Whitehouse, Johnson Press Federal Courts to Strengthen Rules on Judicial Lobbying
In February letter, Courts Subcommittees Chairs detail how amicus filings allow anonymous special interests to push courts to rule in their favor; Courts take up amicus influence in response to Whitehouse-Johnson request
Washington, DC – Senator Sheldon Whitehouse (D-RI)—Chair of the Senate Judiciary Subcommittee on Federal Courts, Oversight, Agency Action, and Federal Rights—and Representative Hank Johnson (D-GA)—Chair of the House Judiciary Subcommittee on the Courts, Intellectual Property and the Internet—released today a letter they wrote to the federal courts’ Committee on Rule of Practice and Procedure calling for stronger disclosure requirements for funders of amicus curiae briefs. In the letter sent last month, Whitehouse and Johnson detail how the judiciary’s lax disclosure rules permit special interests to secretly lobby the courts, creating a system of influence that privileges the views of the wealthy and well-connected over those of everyone else.
Whitehouse and Johnson pressed the courts’ Rules committee to adopt a stronger system of disclosure for amicus filing funders, such as the reporting requirements of Whitehouse and Johnson’s AMICUS Act. The courts then responded to Whitehouse and Johnson indicating they have taken up the matter.
Amicus curiae—or “friend of the court”—briefs allow outside parties to provide knowledge and expertise to help a court understand litigation before it. To guard against conflicts of interests and unfair practices, like circumventing page limits for parties to litigation, amicus filers are required to disclose the sources of their funding.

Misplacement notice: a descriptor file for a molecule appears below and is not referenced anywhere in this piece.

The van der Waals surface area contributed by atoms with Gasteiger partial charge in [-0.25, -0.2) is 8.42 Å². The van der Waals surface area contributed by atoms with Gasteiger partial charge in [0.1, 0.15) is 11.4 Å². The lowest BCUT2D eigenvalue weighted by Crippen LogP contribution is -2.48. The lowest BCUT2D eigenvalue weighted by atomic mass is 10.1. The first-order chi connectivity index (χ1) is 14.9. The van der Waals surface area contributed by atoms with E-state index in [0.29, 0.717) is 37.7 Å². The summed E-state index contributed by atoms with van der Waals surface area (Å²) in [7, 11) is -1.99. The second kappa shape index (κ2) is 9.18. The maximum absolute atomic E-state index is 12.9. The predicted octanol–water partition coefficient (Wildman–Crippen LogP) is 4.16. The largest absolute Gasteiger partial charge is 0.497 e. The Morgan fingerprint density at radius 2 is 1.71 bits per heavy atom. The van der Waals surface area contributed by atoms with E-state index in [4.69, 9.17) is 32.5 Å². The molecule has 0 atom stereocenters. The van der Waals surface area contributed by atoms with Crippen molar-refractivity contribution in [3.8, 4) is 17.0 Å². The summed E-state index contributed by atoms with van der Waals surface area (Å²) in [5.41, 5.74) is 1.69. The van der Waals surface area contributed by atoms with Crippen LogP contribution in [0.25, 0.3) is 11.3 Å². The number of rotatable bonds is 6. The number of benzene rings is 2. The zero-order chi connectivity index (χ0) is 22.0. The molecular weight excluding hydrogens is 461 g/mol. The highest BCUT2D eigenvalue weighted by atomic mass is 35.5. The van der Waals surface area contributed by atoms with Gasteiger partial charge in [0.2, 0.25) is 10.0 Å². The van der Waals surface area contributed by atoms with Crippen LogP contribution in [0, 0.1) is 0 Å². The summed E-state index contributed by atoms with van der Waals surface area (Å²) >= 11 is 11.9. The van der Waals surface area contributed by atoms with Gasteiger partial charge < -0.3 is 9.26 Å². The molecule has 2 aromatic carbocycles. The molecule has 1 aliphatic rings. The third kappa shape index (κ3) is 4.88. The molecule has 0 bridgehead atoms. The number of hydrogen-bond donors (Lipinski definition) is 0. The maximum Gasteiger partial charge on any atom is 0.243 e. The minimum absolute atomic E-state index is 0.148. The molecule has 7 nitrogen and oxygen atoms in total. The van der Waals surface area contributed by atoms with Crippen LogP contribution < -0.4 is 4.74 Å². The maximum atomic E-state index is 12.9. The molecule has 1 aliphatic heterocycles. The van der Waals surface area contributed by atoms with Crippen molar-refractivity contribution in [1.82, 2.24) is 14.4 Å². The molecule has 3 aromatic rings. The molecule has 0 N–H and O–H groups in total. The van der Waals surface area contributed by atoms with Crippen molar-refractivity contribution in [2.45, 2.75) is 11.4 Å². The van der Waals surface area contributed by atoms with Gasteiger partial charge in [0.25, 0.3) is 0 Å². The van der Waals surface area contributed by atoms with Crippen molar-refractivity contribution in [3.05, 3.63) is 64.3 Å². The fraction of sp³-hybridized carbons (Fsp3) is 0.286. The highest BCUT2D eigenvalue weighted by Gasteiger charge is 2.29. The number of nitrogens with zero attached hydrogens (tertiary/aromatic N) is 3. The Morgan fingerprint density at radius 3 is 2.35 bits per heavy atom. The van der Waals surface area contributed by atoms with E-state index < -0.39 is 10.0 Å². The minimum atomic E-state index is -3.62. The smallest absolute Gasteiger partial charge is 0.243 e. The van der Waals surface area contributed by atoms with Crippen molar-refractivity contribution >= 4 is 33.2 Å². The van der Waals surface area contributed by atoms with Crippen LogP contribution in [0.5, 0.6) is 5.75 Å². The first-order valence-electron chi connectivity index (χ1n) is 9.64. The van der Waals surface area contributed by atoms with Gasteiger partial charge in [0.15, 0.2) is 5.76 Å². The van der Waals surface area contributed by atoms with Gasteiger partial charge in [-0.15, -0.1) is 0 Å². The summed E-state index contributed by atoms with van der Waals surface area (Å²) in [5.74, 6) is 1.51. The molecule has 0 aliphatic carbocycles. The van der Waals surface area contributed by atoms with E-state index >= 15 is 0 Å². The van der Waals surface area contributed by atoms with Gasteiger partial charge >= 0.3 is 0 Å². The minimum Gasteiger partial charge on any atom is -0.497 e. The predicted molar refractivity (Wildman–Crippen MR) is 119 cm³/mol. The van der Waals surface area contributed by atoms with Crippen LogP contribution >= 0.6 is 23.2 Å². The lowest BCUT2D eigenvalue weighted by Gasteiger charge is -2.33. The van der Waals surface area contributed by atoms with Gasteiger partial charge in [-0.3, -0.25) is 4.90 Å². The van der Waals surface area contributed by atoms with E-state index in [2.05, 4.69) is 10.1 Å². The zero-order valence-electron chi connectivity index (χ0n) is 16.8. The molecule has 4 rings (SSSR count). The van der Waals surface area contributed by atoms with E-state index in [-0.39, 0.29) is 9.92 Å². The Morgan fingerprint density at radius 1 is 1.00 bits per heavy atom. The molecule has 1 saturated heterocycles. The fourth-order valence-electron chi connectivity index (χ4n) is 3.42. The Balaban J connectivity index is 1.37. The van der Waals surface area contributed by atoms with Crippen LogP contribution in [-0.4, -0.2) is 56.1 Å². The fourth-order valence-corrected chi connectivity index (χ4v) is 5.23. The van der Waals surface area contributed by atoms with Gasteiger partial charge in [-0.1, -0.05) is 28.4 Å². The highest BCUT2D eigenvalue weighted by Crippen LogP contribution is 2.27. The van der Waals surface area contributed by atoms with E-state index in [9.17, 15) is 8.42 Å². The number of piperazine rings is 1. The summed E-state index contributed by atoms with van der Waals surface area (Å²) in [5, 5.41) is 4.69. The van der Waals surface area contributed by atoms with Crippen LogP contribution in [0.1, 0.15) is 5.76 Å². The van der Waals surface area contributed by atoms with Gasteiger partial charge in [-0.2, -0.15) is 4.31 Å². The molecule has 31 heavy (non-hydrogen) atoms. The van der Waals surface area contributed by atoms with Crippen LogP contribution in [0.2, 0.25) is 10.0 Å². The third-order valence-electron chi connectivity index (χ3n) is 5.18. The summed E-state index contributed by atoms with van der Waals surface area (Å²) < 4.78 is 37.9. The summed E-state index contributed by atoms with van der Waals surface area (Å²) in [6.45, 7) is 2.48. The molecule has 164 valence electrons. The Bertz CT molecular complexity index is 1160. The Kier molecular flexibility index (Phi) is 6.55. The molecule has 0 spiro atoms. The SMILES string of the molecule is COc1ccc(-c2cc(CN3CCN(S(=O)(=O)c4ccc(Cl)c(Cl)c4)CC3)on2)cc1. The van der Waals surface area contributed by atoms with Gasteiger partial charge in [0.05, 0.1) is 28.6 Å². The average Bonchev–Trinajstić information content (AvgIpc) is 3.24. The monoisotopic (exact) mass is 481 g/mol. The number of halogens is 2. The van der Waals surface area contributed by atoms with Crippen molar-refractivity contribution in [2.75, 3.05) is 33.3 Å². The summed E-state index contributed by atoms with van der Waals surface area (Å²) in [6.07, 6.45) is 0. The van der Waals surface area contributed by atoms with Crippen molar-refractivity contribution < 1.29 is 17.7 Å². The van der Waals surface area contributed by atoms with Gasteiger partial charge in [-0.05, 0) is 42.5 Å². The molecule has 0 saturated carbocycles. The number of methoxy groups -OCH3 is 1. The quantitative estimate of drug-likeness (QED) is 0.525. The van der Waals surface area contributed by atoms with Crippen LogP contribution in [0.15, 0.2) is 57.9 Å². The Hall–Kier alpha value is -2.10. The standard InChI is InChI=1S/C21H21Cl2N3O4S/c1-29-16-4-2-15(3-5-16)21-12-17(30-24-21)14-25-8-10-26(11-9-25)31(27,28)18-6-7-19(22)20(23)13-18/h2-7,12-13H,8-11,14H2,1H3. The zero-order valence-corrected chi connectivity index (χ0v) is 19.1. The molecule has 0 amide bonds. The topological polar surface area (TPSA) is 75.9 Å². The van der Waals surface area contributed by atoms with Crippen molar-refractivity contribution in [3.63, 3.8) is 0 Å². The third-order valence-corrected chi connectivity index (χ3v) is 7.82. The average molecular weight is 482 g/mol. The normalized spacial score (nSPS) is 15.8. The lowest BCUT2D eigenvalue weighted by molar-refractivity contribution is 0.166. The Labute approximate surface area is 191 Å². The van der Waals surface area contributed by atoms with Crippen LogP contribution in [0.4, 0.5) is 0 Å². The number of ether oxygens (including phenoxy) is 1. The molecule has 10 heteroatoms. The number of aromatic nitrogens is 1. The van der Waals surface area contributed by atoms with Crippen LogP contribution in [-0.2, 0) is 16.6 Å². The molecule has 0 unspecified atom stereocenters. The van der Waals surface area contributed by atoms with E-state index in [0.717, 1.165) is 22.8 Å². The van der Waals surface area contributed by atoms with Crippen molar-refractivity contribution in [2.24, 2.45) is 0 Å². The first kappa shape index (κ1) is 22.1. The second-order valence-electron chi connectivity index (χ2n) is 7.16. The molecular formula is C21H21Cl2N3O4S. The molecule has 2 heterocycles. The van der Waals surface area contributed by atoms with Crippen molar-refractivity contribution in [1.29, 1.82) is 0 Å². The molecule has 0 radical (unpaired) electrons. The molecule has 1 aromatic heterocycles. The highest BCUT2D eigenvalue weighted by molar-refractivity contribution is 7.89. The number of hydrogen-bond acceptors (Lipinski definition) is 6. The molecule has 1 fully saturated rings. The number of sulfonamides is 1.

The courts, however, use a narrow reading of those rules that effectively allows all amicus funders to remain anonymous. The rules require that an amicus filer must disclose whether “a party or a party’s counsel contributed money that was intended to fund preparing or submitting the brief,” and whether “a person . . . contributed money that was intended to fund preparing or submitting the brief and, if so, identifies each such person.” The courts interpret that rule to mean only funds used on the most basic outlays must be disclosed, such as the costs of formatting, printing, and delivering the specific brief in the specific case at issue. Even if a filer has accepted large donations to fund a legal practice focused on amicus advocacy, the sources of those donations can remain anonymous.
The result is a system where big corporations, wealthy ideologues, and other special interests can lobby the courts in secrecy. Often using trade associations, “impact litigation” groups, and other front organizations, these forces can channel anonymous “dark money” donations to fund briefs that are impossible to trace to their origin.
“[S]ophisticated parties, amicus groups, and their wealthy funders have successfully exploited this loophole to exert anonymous influence on our courts,” Whitehouse and Johnson wrote. “As a result, opposing parties, the public, and courts themselves are left in the dark about who is seeking to influence judicial decision-making, compromising judicial independence and the public perception thereof.”